Environmental and health hazards of chemicals in plastic polymers and products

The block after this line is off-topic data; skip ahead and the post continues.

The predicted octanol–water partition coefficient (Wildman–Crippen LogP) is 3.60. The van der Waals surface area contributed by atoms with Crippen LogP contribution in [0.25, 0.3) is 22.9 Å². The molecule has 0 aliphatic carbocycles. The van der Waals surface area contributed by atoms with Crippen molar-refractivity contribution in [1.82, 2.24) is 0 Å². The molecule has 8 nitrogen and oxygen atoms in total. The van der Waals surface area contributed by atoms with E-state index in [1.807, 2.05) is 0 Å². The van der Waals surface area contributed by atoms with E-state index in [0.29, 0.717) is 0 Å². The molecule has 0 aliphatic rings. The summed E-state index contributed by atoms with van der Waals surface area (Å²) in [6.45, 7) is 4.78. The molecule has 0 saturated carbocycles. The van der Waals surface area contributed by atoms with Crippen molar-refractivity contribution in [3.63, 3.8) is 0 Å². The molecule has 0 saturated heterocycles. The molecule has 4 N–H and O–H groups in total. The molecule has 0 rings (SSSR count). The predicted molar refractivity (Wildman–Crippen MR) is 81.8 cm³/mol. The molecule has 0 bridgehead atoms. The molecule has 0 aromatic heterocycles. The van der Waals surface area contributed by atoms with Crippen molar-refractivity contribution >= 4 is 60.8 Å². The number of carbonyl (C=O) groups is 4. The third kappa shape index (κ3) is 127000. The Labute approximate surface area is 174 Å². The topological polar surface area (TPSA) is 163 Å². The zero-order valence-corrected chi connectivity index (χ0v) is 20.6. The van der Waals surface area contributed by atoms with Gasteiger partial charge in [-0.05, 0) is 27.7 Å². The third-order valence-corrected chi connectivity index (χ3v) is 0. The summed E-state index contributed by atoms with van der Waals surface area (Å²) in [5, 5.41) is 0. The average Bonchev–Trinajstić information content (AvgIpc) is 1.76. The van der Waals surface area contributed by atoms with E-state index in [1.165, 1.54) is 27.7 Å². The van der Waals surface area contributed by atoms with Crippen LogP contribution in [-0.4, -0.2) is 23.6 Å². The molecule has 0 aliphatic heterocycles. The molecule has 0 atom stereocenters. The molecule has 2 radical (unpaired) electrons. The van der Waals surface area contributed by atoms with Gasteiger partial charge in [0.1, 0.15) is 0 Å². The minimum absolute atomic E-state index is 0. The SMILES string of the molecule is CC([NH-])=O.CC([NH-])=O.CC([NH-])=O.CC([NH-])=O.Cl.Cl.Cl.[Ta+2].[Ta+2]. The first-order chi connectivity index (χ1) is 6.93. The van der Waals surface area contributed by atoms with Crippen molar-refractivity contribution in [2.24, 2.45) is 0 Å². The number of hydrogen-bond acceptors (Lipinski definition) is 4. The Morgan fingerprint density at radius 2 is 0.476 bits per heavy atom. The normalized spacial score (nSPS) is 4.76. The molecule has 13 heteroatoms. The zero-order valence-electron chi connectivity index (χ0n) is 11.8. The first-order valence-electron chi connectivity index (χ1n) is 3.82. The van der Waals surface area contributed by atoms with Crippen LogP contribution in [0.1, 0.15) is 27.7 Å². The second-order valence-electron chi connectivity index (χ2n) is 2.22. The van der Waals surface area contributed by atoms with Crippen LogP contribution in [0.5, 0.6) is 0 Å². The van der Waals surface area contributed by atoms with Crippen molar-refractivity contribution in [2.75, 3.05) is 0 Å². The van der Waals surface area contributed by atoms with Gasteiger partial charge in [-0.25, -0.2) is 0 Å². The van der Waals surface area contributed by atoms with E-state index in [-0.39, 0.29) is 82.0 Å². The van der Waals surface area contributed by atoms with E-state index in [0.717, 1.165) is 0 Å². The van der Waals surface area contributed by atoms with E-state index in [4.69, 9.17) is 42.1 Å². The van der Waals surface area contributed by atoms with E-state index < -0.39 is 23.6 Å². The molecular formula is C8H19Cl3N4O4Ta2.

Abstract: Plastics are extremely diverse in terms of chemical composition, properties and possible applications, and are widely distributed in the society and the environment. In the last 15 years the global annual production has doubled, reaching 245 million tons in 2008. Several of the chemicals used to produce plastics are hazardous for human health and the environment. These, and their degradation products, may be released during the life cycle of a plastic product. The plastic polymers are not considered as toxic, but in plastic products there may be non-bound residual monomers, polymerisation chemicals, degradation products, and additives which have toxic properties. The overall aim of this thesis, which is based on five papers [I-V], was to study the environmental and health hazards of chemicals in plastic polymers and products. Leaching tests, toxicity tests and Toxicity Identification Evaluations (TIEs) were made on plastic products [I, II], synthetic textiles [III], and discarded electronic products [IV]. A hazard ranking model was developed and used to rank plastic polymers based on monomer composition and environmental and health hazard classifications [V]. Also other hazardous substances needed to produce each polymer were identified [V]. Substances causing acute toxicity to Daphnia magna (water flee) leached from one third of all 83 plastic products/textiles even during short term (1-3 d) leaching in deionised water [I-III]. The toxic leachates came mainly from products that were soft to semi-soft, i.e. plasticised PVC (11/13) and polyurethane (3/4), and from epoxy products (5/5), and from synthetic textiles made of various plastic fibres [I-III]. The electronic product leachates that were acutely toxic came from mixed material and metal components, and not from plastics components. TIEs, performed on some leachates, indicated that the major toxicants were hydrophobic organics for the plastic product and synthetic textile leachates [I-III], and metals for the electronic product leachates [IV]. The polymers ranked as most hazardous are made of monomers classified as mutagenic and/or carcinogenic (category 1A or 1B). These belong to the polymer families of polyurethanes, polyacrylonitriles, PVC, epoxy resins, and styrenic copolymers (ABS, SAN and HIPS), and have a large global production (1-37 million tons/year). A considerable number of polymers, 31 out of 55, are made of monomers that belong to the two highest of the ranking model’s five hazard levels [V]. Examples of such polymers, with a large global production (1-5 million tons/year), are phenol formaldehyde resins, unsaturated polyesters, polycarbonate, polymethyl methacrylate, and ureaformaldehyde resins [V]. The ranking model was useful for identifying and comparing hazardous substances, and the results from the hazard identification can be used for further hazard and risk assessment for decisions on the need for risk reduction measures, substitution or phase out. In conclusion, considering the extensive dispersion in the society and the environment, the growing production, and the release and use of many hazardous chemicals, it is important to further assess the risks of chemicals associated with plastic polymers and products.

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